"I don't know how to go to bed without reading, and what I want to read at bedtime is story, good story about interesting people who do brave and honorable and sometimes impossible deeds, and this gives me the courage to be braver myself and to dare things I might otherwise hold back from."
Honestly, I get discombobulated when I don't begin my day with Scripture or finish the day with a few pages in a good book. It cannot always happen, of course, what with sick babies and big moves, but that is the ideal I strive for. Reading is an honor and a great way to challenge your mind if you choose your material well. One mama mentor of mine said her mind never went to mush while raising four kids because she read well and wide.
Back in December, I finally compiled my reading list for the entire year of 2016. It was a big job, but I loved doing it so you could have a curated list to choose your own reading. The best recommendations are from friends, don't you think?
It does something deep within my soul to see all the places I have been in the pages of books I have read. Those thoughts formed into words from another heart become impressions on my heart, informing and shaping my faith, work and life.
I realized after that long and beautiful list, it might have helped you to have a few books at a time. You can glean a new story for you bedside table all along the way as I often find my next book among the pages of a current one.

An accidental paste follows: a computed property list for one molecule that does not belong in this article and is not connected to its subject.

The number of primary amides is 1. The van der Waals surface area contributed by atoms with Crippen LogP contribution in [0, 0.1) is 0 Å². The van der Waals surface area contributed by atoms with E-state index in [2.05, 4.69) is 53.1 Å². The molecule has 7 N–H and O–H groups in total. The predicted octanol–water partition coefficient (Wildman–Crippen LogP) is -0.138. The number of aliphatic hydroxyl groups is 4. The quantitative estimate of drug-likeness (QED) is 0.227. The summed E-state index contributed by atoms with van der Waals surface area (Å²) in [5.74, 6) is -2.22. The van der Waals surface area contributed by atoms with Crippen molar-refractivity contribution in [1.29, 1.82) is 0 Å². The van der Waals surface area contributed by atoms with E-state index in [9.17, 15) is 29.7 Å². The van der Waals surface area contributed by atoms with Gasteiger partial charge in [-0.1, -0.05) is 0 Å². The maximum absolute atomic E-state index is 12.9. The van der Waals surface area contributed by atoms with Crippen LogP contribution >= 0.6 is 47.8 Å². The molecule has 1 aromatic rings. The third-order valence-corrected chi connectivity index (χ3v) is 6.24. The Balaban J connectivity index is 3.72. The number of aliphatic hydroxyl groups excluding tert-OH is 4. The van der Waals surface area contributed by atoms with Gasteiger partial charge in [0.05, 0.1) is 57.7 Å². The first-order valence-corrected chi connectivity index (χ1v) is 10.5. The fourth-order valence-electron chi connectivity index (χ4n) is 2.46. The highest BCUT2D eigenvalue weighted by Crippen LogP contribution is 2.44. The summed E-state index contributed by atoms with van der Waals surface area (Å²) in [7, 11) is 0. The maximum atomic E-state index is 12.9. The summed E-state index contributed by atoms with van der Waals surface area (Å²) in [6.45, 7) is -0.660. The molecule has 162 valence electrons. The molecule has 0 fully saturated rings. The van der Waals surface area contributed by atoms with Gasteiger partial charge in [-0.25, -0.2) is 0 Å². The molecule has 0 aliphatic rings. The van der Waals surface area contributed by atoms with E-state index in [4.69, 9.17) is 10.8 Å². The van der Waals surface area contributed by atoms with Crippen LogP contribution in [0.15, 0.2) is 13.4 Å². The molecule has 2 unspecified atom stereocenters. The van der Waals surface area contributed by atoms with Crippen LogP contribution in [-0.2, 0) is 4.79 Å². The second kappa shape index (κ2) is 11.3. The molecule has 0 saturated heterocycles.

So, I made it part of my writing plan to compile my list for you at the end of each month still on the way to a comprehensive year-long list. Plus, I want to hear your recommendations so this way we will have more chances to recommend to each other.
Here is my humble list for the month of January.
This book was written toward the end of Madeleine's life after she had been in a near-fatal car crash in her eighties. I always want to hear what a wise heart has to say after so much life, loss and love for Christ especially if a long and happy marriage was part of the story. And if it is Madeleine L'Engle with her writer-artist heart, all the better.
Madeleine reveals much of her interior landscape as a Christ follower, writer, wife and creative throughout her gracious life, but particularly during the raw beginnings of her recovery.
"My only prayer was the Jesus Prayer (Lord Jesus Christ, have mercy on me) and that was there for me because it had been part of my inner rhythm for many years."
Much of her faith habits made me think more about my inner rhythms. Ever since Mike's heart surgery almost three years ago, I have been on a path to more intentional soul keeping.
This book was recommended at the Hope*Writer Workshop I attended back in November. At that time, I made reading it part of my 90-day direction. I will be flabbergasted if this does not make it to my top ten favorites for the year.
In "Visioneering", I learned the ins and outs of having a vision for your work, your family and your marriage. To me, the best books cast both a principle to meet and the practical workings of what it looks like to get there. This book does both.